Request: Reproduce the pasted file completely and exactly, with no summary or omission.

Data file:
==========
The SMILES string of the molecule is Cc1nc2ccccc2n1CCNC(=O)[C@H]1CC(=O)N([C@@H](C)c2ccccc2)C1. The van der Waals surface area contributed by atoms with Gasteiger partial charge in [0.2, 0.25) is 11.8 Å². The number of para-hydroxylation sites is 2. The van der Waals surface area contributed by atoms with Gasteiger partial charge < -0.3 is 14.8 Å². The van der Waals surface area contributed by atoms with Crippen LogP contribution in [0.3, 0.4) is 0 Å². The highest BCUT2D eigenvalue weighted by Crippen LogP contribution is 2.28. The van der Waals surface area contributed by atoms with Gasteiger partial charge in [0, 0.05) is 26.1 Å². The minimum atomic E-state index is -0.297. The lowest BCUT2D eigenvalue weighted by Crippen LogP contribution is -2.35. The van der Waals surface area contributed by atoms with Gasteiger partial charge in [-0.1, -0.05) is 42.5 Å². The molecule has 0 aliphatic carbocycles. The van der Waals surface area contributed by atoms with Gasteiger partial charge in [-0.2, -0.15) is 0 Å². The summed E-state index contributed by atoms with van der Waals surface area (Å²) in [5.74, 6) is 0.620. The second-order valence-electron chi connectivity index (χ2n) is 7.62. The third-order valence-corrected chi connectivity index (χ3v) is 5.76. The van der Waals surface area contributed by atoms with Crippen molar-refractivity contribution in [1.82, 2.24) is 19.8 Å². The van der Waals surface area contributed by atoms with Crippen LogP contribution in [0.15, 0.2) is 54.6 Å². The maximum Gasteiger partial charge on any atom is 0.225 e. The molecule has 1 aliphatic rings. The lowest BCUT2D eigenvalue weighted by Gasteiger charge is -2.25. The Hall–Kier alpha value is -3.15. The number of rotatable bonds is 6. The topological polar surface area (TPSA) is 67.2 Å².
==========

The SMILES string of the molecule is Cc1nc2ccccc2n1CCNC(=O)[C@H]1CC(=O)N([C@@H](C)c2ccccc2)C1. The van der Waals surface area contributed by atoms with Gasteiger partial charge in [0.2, 0.25) is 11.8 Å². The number of para-hydroxylation sites is 2. The van der Waals surface area contributed by atoms with Gasteiger partial charge < -0.3 is 14.8 Å². The van der Waals surface area contributed by atoms with Crippen LogP contribution in [0.3, 0.4) is 0 Å². The highest BCUT2D eigenvalue weighted by Crippen LogP contribution is 2.28. The van der Waals surface area contributed by atoms with Gasteiger partial charge in [0, 0.05) is 26.1 Å². The minimum atomic E-state index is -0.297. The lowest BCUT2D eigenvalue weighted by Crippen LogP contribution is -2.35. The van der Waals surface area contributed by atoms with Gasteiger partial charge in [-0.1, -0.05) is 42.5 Å². The molecule has 0 aliphatic carbocycles. The van der Waals surface area contributed by atoms with Gasteiger partial charge in [-0.2, -0.15) is 0 Å². The summed E-state index contributed by atoms with van der Waals surface area (Å²) in [5.74, 6) is 0.620. The second-order valence-electron chi connectivity index (χ2n) is 7.62. The third-order valence-corrected chi connectivity index (χ3v) is 5.76. The van der Waals surface area contributed by atoms with Crippen molar-refractivity contribution in [1.82, 2.24) is 19.8 Å². The van der Waals surface area contributed by atoms with Crippen LogP contribution in [0.15, 0.2) is 54.6 Å². The maximum Gasteiger partial charge on any atom is 0.225 e. The molecule has 1 aliphatic rings. The lowest BCUT2D eigenvalue weighted by Gasteiger charge is -2.25. The Hall–Kier alpha value is -3.15. The number of rotatable bonds is 6. The topological polar surface area (TPSA) is 67.2 Å².